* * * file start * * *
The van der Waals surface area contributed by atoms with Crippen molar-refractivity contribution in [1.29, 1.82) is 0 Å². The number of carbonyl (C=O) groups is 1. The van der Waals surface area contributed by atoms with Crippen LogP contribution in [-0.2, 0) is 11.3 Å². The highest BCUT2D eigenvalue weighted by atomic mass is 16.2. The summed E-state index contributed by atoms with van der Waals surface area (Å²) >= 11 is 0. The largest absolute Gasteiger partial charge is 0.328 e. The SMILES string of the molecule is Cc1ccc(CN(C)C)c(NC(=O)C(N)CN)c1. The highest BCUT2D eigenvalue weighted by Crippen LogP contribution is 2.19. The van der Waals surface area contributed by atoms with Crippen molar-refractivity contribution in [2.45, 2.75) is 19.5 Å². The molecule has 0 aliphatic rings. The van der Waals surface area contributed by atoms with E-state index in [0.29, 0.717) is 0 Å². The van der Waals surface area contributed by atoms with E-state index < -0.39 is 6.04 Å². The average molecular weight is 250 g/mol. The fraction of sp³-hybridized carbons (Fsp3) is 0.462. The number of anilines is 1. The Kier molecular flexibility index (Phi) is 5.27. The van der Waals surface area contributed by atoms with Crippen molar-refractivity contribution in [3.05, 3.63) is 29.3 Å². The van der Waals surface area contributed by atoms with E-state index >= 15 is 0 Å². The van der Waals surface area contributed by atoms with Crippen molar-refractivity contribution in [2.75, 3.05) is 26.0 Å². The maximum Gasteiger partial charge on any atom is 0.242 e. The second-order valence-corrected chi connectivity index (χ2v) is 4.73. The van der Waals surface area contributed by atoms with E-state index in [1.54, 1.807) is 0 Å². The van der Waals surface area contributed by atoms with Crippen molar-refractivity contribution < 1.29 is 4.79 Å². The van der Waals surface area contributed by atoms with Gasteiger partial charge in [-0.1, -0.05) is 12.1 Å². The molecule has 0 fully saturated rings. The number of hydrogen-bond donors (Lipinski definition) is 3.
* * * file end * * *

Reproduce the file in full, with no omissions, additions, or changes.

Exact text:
The van der Waals surface area contributed by atoms with Crippen molar-refractivity contribution in [1.29, 1.82) is 0 Å². The number of carbonyl (C=O) groups is 1. The van der Waals surface area contributed by atoms with Crippen LogP contribution in [-0.2, 0) is 11.3 Å². The highest BCUT2D eigenvalue weighted by atomic mass is 16.2. The summed E-state index contributed by atoms with van der Waals surface area (Å²) >= 11 is 0. The largest absolute Gasteiger partial charge is 0.328 e. The SMILES string of the molecule is Cc1ccc(CN(C)C)c(NC(=O)C(N)CN)c1. The highest BCUT2D eigenvalue weighted by Crippen LogP contribution is 2.19. The van der Waals surface area contributed by atoms with Crippen molar-refractivity contribution in [2.45, 2.75) is 19.5 Å². The molecule has 0 aliphatic rings. The van der Waals surface area contributed by atoms with E-state index in [0.29, 0.717) is 0 Å². The van der Waals surface area contributed by atoms with E-state index < -0.39 is 6.04 Å². The average molecular weight is 250 g/mol. The fraction of sp³-hybridized carbons (Fsp3) is 0.462. The number of anilines is 1. The Kier molecular flexibility index (Phi) is 5.27. The van der Waals surface area contributed by atoms with Crippen molar-refractivity contribution in [3.05, 3.63) is 29.3 Å². The van der Waals surface area contributed by atoms with E-state index >= 15 is 0 Å². The van der Waals surface area contributed by atoms with Crippen molar-refractivity contribution in [2.75, 3.05) is 26.0 Å². The maximum Gasteiger partial charge on any atom is 0.242 e. The second-order valence-corrected chi connectivity index (χ2v) is 4.73. The van der Waals surface area contributed by atoms with E-state index in [1.54, 1.807) is 0 Å². The van der Waals surface area contributed by atoms with Crippen molar-refractivity contribution < 1.29 is 4.79 Å². The van der Waals surface area contributed by atoms with Gasteiger partial charge in [-0.1, -0.05) is 12.1 Å². The molecule has 0 fully saturated rings. The number of hydrogen-bond donors (Lipinski definition) is 3.